By John Pint
Hacienda Labor de Rivera is located 45 kilometers west of Guadalajara.
It was constructed in the 17th century and according to according to
Antonio Flores Flores, author of Odisea de un Pueblo, “La Labor de
Rivera was one of the best Haciendas in the area, with excellent land,
abundant water, plenty of pasture land and hard-working trabajadores.
They also produced fine mezcal
(brown sugar) and reaped abundant harvests of wheat and garbanzo; they
truly seemed blessed by God.”
Time, nevertheless, takes its toll, especially on 400-year-old
buildings and when I visited the venerable hacienda some twenty years
ago, its walls were crumbling and it looked like nature was struggling
to repossess it.
Then, along came the Lucke family. How they did it, I simply can't
imagine, but within a period of seven years, the present owner, Mr.
Edgar Lucke has not only managed to restore the buildings and the
grounds to their former glory, but also to transform the hacienda into
a prize-winning hotel, restaurant and much-sought-after venue for
corporate training sessions and meetings as well as social events like
weddings and graduation parties.
On top of that, today's Hacienda La Labor is also a successful farm and
even has its own tequila, called Círculo, in honor of the
Guachimontones. In addition to all this, La Labor de Rivera is a
thriving ranch with a herd of 80 horses.
We strolled around the hacienda with Head of Reception Jesús “Chuy”
Arana. “This hacienda,” he told us, “was originally named 'San
Nicolás,' probably by its first owner, Don Nicolás de Siordia. It
acquired its present name because of a competition organized among
various haciendas in the area. The one that could produce the biggest
harvest of all, would be declared the winner. Well, this hacienda
turned out to be the champion, but rather than give the credit to some
one individual, the ranch hands, who numbered about 1000 in those days,
declared that it was 'their work' (nuestra labor) that had won the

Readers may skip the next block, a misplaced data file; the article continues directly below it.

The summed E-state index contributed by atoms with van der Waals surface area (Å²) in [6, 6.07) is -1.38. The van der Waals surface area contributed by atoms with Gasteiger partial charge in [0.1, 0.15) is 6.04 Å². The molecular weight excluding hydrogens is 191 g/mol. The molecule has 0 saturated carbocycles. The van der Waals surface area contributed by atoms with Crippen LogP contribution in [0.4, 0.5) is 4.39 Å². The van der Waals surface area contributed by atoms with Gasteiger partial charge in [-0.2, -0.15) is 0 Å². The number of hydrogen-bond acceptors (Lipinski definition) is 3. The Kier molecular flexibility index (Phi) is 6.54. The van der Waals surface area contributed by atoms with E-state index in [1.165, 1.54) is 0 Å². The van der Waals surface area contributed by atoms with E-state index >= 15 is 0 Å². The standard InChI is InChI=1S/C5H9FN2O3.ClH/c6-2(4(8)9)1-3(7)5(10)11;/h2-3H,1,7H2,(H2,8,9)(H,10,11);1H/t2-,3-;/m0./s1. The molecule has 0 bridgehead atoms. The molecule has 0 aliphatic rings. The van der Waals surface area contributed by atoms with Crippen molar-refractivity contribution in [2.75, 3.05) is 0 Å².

The Hacienda has become famous as an equestrian school. People come
here not only to ride, but also to learn every aspect of caring for,
feeding and training horses. And they do Hippotherapy as well. Just in
case you are wondering what they do with the droppings produced by 80
horses, we learned that 50% of them are turned into compost and the
rest is used to feed worms, resulting in vermicompost, an excellent
nutrient-rich organic fertilizer.
While multinational corporations hold training sessions at this
hacienda, it's also a popular place for kids' activities. “Children
come here,” continued Chuy Arana, “to learn crafts like making piñatas
and jewelry. We have large air-conditioned rooms in a separate building
which can sleep 30 kids at once.”
Well, the list goes on and on. They hold rodeos in their own arena with
all the excitement of the Mexican charrería. They also host art
exhibitions, catas or wine-tasting sessions and a special event called
the Mole and Tequila Festival. You can find out all about upcoming
events at their FaceBook page, which, of course, is called Hacienda Labor
After a delicious dinner of baked salmon in the gourmet restaurant, we
took a night-time stroll around the Hacienda's lake, watching the fish
jump and then retired to our room, one of 21 alcobas: elegantly
furnished rooms with walls about a meter thick and amazingly high
ceilings (Ours was 5.5 meters) plus huge wooden shutters on the
windows. They have even retained the traditional holes on both sides of
the doors where a thick pole called a tranca used to be placed to bar
the door. Along with these authentic touches of the colonial way of
life come all the amenities you'd expect from a hotel-boutique plus the
cleverest little coffee-maker I've ever seen.
For more information call (52) 01 33 3616-9198 or check out their website.
How to get
From Guadalajara, take Mexican highway 15 west (toward Nogales) for 25
kilometers and turn left onto highway 70 heading southwest towards
Ameca. Be sure you don't get on the toll road to Tepic and Nogales!
After 17 kilometers you'll pass the large sugar refinery at Tala. One
and a half kilometers later, turn right onto a road signposted
Ahualulco. After 12.7 kilometers you'll come to the Teuchitlán gas
station (N20.68099 W103.84801). Drive 3.2 kilometers past the gas
station and you'll see the sign for Hacienda Labor de Rivera. Turn left
here. After 1.1 kilometers, you'll arrive at the entrance (N20.67550
W103.87879) to the hacienda. You'll find the driving route from
Guadalajara to this hacienda on Wikiloc.com under “Guachi 8 Labor.”
Driving time from Guadalajara is just under an hour.